Copenhagen is a city full of surprises, innovation and tradition, and a visit during your stay is the right choice, so here is a list of 10 things to see.
The Little Mermaid: Denmark’s most famous tourist attraction is located on the city’s waterfront. Following the fairy tale written in 1837 by Hans Christian Andersen, Carl Jacobs commissioned the sculptor Eriksen to create a statue of the Little Mermaid to decorate the city’s harbour in 1909.
The Little Mermaid is the symbol of Copenhagen and attracts a myriad of tourists every year.
Amalienborg: This is a royal castle in its own right, although it has no tower or spire. It is the Queen’s winter residence and is also home to the balcony from which the royal family greets people on the street. Although the castle is constantly visited by the royal couple, it is still possible to visit some of the royal rooms that the king and queen do not use on a daily basis
Copenhagen’s Round Tower: also known as the Round Tower, is Europe’s oldest working observatory, from which the stars have been observed and studied since 1642. Today, the Round Tower is still popular with astronomers and tourists. In addition, the observatory is surrounded by an outdoor platform from which there is a magnificent view of the old town.
Kronborg Castle: located in Elsinore, a 10-minute train ride from Copenhagen, is one of the most important Renaissance castles in Northern Europe. Known worldwide for Shakespeare’s Hamlet, the castle is visited by around 200,000 Danes and tourists from all over the world each year.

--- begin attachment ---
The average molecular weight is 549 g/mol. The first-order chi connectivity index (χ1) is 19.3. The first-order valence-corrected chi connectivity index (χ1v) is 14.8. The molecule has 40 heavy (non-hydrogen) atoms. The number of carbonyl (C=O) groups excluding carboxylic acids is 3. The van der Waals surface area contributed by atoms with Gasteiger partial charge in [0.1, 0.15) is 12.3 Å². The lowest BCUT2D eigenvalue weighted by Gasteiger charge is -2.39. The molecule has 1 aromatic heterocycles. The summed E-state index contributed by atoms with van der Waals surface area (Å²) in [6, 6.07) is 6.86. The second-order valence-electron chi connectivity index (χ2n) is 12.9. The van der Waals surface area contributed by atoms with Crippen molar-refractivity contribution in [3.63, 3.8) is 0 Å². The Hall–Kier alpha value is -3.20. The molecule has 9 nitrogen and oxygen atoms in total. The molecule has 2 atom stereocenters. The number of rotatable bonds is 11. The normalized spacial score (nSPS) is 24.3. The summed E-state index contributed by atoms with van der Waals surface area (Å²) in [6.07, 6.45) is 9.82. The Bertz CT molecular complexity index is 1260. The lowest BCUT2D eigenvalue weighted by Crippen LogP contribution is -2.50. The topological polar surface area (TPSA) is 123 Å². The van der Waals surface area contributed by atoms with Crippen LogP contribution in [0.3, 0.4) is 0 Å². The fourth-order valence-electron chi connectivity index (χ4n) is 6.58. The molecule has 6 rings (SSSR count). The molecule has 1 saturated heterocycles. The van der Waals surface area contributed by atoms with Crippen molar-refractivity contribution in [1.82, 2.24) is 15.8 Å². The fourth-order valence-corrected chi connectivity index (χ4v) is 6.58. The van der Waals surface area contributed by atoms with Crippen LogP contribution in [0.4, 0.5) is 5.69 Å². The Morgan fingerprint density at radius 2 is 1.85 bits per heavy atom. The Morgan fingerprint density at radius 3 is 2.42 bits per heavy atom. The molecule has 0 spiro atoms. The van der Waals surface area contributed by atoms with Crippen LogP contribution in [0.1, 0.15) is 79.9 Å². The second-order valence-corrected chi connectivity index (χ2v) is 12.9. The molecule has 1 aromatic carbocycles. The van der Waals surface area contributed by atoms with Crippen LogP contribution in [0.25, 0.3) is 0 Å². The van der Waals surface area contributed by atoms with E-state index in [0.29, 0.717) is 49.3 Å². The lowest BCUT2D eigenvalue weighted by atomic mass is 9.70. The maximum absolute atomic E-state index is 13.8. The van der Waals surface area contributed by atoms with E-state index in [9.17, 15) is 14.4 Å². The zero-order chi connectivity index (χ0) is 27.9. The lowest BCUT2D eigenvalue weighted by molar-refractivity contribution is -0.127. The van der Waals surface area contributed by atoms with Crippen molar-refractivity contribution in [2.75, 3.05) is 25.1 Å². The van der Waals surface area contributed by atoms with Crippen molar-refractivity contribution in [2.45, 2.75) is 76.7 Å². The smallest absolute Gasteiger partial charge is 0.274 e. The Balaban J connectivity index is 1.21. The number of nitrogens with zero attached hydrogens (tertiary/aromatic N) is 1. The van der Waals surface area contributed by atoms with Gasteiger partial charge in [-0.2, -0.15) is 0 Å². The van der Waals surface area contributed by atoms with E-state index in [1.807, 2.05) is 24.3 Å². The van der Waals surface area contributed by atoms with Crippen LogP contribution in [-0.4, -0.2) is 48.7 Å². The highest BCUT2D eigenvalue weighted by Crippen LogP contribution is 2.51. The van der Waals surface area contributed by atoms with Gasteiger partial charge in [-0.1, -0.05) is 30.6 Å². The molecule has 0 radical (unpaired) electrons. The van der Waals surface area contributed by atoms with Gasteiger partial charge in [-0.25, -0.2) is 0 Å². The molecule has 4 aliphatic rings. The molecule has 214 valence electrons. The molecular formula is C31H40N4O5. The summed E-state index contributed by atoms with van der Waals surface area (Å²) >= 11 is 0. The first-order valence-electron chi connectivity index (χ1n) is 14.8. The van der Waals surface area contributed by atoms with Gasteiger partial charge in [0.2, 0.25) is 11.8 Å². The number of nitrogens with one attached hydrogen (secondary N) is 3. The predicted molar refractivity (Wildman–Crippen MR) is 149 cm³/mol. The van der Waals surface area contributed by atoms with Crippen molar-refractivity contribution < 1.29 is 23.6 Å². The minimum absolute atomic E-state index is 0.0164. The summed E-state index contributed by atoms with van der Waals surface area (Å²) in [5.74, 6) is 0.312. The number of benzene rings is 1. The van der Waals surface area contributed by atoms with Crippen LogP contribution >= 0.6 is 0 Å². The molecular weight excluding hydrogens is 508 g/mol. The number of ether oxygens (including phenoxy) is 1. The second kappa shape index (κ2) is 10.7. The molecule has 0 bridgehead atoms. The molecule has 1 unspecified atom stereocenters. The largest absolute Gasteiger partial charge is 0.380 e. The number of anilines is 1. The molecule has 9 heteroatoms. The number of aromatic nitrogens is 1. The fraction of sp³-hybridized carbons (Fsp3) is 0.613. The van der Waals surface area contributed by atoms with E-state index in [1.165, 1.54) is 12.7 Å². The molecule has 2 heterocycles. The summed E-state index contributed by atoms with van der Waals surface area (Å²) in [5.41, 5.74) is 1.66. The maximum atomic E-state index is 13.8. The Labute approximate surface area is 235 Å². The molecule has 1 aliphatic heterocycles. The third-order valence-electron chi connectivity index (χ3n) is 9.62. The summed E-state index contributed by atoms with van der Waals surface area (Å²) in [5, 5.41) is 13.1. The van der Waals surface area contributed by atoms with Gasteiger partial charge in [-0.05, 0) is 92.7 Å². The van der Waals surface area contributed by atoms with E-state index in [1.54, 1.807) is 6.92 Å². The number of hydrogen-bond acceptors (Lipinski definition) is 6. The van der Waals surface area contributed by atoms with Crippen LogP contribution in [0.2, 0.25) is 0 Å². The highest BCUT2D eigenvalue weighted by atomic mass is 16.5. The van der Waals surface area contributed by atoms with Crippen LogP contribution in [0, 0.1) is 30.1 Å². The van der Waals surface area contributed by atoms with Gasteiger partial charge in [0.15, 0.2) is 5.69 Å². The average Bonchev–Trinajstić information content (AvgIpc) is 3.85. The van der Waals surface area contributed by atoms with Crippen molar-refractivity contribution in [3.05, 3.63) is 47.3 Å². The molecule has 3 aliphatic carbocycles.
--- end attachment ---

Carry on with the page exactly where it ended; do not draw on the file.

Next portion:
Tivoli Gardens: its gardens are one of the symbols of the city and the oldest amusement park in the world.
Opened in August 1843, it is characterised by its unique atmosphere: the park is located in a large green oasis in the centre of the city, with ponds, a theatre, a series of rides such as the roller coaster and the vertigo, and many kiosks selling sweets and typical food.
Nyhavn: One of Copenhagen’s most famous and fascinating attractions. A picturesque canal, home to the city’s old harbour, one of the most visited places in the city.
What makes it special is the colourful Danish-style houses on its banks, dating from the 17th and 18th centuries, which have made Nyhavn one of the most popular places in Copenhagen.
Bars and clubs: Copenhagen is full of traditional cafés and bars, located in cellars and historic buildings. Here you can drink cocktails, eat typical Danish meatballs or smørrebrød sandwiches until late at night: many of these places turn into clubs with DJs at the weekend. Vesterbo is Copenhagen’s most creative district, with many clubs.
Rosenborg Castle: certainly one of the most beautiful historical palaces in the city. It is located in the centre of Copenhagen in the Renaissance style. A former royal residence, the castle now houses the Danske Kongers Kronologiske Samling, the museum of Danish royal collections, which houses the crown jewels collected over a period of about 400 years, from 1500 to 1900.
Christiania: this city was founded in 1971, in an abandoned former military area of about 30 hectares in the Christianshavn district, when it was occupied by Danish hippies and squatters who proclaimed it a free city, thus untaxed and independent, giving life to a self-managed community inspired by values of freedom, sharing and peace.
Carlsberg Brewery: Another must-see is the brewery that produces the most famous Danish beer in the world. Over the years it has become a place of pilgrimage for beer lovers. It is not just a brewery, but a very special building, famous for its “elephants”. Here you can take part in interesting tours of the brewery.
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